Shuttle managers pressing ahead with planned launch
BY WILLIAM HARWOOD
STORY WRITTEN FOR CBS NEWS "SPACE PLACE" & USED WITH PERMISSION
Posted: May 29, 2009
NASA managers met Friday and decided to continue processing the shuttle Endeavour for launch June 13 on a five-spacewalk space station assembly mission while continuing an analysis of a short circuit that knocked an avionics unit off line during the shuttle Atlantis' liftoff May 11.
The weather, however, is another matter. To make the June 13 target, Endeavour must be moved from pad 39B, where it was on stand-by for emergency rescue duty during Atlantis' Hubble Space Telescope servicing mission, to pad 39A on Sunday.
Rollover had been targeted for Friday, but it has now slipped to Sunday, primarily because of stormy weather that delayed rollover preparations. With no contingency time left in the processing schedule to handle unexpected problems, another rollover delay - or any other significant issue - likely would delay launch.
As it now stands, NASA only has three days to get Endeavour off the ground in June or the flight will be delayed one month. The short window is the result of a conflict with another high-priority mission - launch of NASA's Lunar Reconnaissance Orbiter on June 17 - and temperature constraints due to the space station's orbit.
If Endeavour misses the three-day June launch window, the flight will slip to around July 11, based on the most recent analysis of the station's trajectory.
Along with moving Endeavour to pad 39A Sunday, NASA also plans to begin the shuttle Atlantis's ferry flight back to the Kennedy Space Center from Edwards Air Force Base, Calif., where the orbiter landed last weekend.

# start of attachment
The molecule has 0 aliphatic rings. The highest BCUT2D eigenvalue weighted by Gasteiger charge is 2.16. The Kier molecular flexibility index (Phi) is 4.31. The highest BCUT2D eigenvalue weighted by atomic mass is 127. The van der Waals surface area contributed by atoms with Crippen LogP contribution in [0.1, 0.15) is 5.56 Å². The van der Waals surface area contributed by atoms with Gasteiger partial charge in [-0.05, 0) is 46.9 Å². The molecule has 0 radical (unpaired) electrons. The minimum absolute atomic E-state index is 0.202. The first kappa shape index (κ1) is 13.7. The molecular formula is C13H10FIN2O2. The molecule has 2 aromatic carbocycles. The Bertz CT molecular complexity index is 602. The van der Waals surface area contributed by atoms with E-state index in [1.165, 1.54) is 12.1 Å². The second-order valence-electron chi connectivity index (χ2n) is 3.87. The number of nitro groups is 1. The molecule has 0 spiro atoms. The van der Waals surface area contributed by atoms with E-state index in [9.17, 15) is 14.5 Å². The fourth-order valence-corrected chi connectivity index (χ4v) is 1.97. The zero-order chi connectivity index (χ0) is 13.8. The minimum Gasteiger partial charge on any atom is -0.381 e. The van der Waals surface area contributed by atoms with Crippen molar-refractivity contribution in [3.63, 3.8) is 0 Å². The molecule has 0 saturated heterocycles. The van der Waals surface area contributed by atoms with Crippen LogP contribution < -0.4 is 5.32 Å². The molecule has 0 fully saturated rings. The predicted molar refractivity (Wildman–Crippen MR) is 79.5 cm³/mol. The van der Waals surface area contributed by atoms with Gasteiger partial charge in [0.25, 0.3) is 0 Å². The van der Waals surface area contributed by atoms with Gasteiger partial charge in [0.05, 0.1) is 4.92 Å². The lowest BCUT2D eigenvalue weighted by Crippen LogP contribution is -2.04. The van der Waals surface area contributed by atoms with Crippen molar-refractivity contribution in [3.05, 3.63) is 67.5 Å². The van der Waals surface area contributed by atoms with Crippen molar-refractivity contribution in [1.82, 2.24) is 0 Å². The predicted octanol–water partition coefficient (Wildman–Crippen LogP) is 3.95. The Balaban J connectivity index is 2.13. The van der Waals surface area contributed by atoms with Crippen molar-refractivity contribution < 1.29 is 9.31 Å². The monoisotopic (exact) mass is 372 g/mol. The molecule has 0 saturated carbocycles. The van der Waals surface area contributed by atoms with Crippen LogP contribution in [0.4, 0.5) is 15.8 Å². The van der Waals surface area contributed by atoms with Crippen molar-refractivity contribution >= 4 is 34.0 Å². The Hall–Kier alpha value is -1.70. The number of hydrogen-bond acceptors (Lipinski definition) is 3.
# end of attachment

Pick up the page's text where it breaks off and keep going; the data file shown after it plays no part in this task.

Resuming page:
Because of its diversion to California and the time needed to prepare the ship for its cross country flight atop NASA's 747 transport jet, engineers have not yet gained access to the aft avionics bay where aerosurface actuator No. 1, the unit that failed during launch, is located.
Based on telemetry, engineers believe a short circuit in the wiring leading to or from the box triggered the failure, not a problem with the box itself. The unit is part of a redundant system used to move the shuttle's elevons and rudder/speedbrake and its failure had no impact on Atlantis' climb to space or subsequent re-entry.
But engineers want to make sure the short is not the result of any kind of fleet-wide wiring problem. As a result, ASA-1 will be pulled from Atlantis and subjected to inspections and electrical tests to help isolate the issue.
Endeavour, built to replace the shuttle Challenger, is NASA's newest space shuttle and engineers are confident its wiring is in good shape. But if any problems are found, engineers will re-assess the launch schedule and what, if anything, might be needed to clear the ship for flight.
Hoping for the best, Atlantis commander Mark Polansky, pilot Douglas Hurley, flight engineer Julie Payette, spacewalkers David Wolf, Christopher Cassidy, Thomas Marshburn and space station flight engineer Timothy Kopra plan to fly to Florida Tuesday to review launch pad emergency procedures and to participate in a practice countdown Thursday.
The primary goals of Endeavour's five-spacewalk mission are to attach an external experiment platform to the Japanese Kibo laboratory, to replace batteries on the space station's oldest set of solar arrays, to deliver critical spare parts and to perform a variety of get-ahead tasks for upcoming assembly flights.
The space station program achieved a major milestone Friday with arrival of three fresh crew members, boosting the lab's full-time crew to six.
Before Endeavour's arrival, Expedition 20 commander Gennady Padalka and Michael Barratt plan to carry out two spacewalks June 5 and 10 - the day Endeavour's countdown is expected to begin - to prepare the Russian Zvezda command module for the attachment of a new docking module.